Sweaty palms, a rising heart rate, and an overwhelming feeling of pending doom, these were just some of the feelings racing through my veins as I began my new career. I can’t speak for all nursing programs, but I never felt in school like I was actually the nurse in charge. I always had someone watching me, someone that I could blame if I messed up. That net protected me throughout school and during training. I took it for granted that by the time I was done training, taking charge would not be an issue. NOT TRUE!
As it turned out my nerves were waiting for its first opportunity to scare the daylight out of me. I remember my first few shifts alone. I had to hand out the nursing aid assignments, notify the doctors about labs (which I knew nothing about), and deal with the patient’s relatives. This was in addition to all the emergencies that seemed to pop up every minute, getting in the way of the regular routine. I remember thinking, “What a waste of time and money my nursing program was, since I can’t do this!”
Fortunately or unfortunately I’m not alone. Many of my coworkers and friends have confided in me that they too had the same fears and hesitation to start on the trek to becoming a seasoned nurse. The broader question here is how do we deal with a high stress job?
Speaking for myself, I deal with my stress through spirituality. When the road got hard and I felt I couldn’t handle my new set of responsibilities, I turned to G-d for help. That is not to say that I wasn’t religious until then. In fact I’ve always led a very religious life. So what was different about this? The difference between religion and spirituality is that until now I imagined myself in control and G-d my Helper. My achievements were the result of my hard work and my failures were my fault. The turn around for me was when I incorporated G-d into my life. I’ve spoken and continue to speak to Him daily. I ask His help in all my needs, and most importantly, I acknowledge that after I’ve done my due diligence what happens is ultimately up to the Creator.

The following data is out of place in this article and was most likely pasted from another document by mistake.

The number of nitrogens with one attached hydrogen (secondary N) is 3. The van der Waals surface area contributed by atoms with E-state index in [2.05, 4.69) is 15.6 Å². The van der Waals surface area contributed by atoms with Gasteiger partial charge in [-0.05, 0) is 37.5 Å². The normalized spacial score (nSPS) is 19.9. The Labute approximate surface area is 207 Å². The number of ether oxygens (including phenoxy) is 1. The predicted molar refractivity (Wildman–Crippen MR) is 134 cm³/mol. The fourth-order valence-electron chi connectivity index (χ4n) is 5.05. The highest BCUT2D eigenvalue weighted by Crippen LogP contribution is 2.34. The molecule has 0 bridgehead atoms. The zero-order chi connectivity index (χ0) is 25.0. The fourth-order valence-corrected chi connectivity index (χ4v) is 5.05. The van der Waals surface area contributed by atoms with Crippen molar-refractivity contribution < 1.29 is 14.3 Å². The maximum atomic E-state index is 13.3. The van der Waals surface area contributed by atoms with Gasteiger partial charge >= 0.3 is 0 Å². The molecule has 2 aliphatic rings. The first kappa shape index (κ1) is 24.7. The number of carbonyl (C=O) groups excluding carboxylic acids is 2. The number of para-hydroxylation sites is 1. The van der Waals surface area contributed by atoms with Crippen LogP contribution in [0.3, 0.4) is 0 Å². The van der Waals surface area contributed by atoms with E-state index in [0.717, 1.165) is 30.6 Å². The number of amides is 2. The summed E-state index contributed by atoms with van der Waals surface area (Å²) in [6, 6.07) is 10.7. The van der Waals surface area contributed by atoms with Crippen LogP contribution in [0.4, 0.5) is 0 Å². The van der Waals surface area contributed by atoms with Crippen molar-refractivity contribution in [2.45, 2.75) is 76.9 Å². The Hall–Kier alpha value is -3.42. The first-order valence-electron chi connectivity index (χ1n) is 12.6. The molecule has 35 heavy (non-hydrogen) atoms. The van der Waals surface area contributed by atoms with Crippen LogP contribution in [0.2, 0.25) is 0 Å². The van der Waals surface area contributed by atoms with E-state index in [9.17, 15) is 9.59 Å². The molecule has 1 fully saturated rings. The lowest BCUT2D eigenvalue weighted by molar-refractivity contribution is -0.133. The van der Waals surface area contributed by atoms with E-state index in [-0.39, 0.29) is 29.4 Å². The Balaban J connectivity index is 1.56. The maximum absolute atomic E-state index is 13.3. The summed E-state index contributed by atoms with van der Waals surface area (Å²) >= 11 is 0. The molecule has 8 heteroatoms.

I also use the 12-step program, which is a spiritual program that was originally designed for Alcoholic Anonymous. AA is a world wide organization of people who seek G-d’s help in breaking free of alcoholism. It has since been expanded to include all addictions from smoking to anxiety.
Another idea is therapy. In therapy you can be taught how to reframe your mindset and focus while in situations that until now left you feeling overwhelmed. Hypnotherapy is designed to release stress and induce relaxation. Other methods include positive affirmations, emotional freedom therapy, and meditation. In addition, there are a number of books out there that deal with the subject of stress and anxiety. One book in particular that I have read and reread is “How to Stop Worrying and Start Living”, by Dale Carnegie.
In the end, just knowing that I wasn’t alone and that there are ways of dealing with my jitters has helped me tremendously. That is not to say that when you’re experienced, nervousness just goes out the window. The fact is that challenges are just part of the job. But with the right mind set, some support, and experience, the start of a nursing career can be very manageable.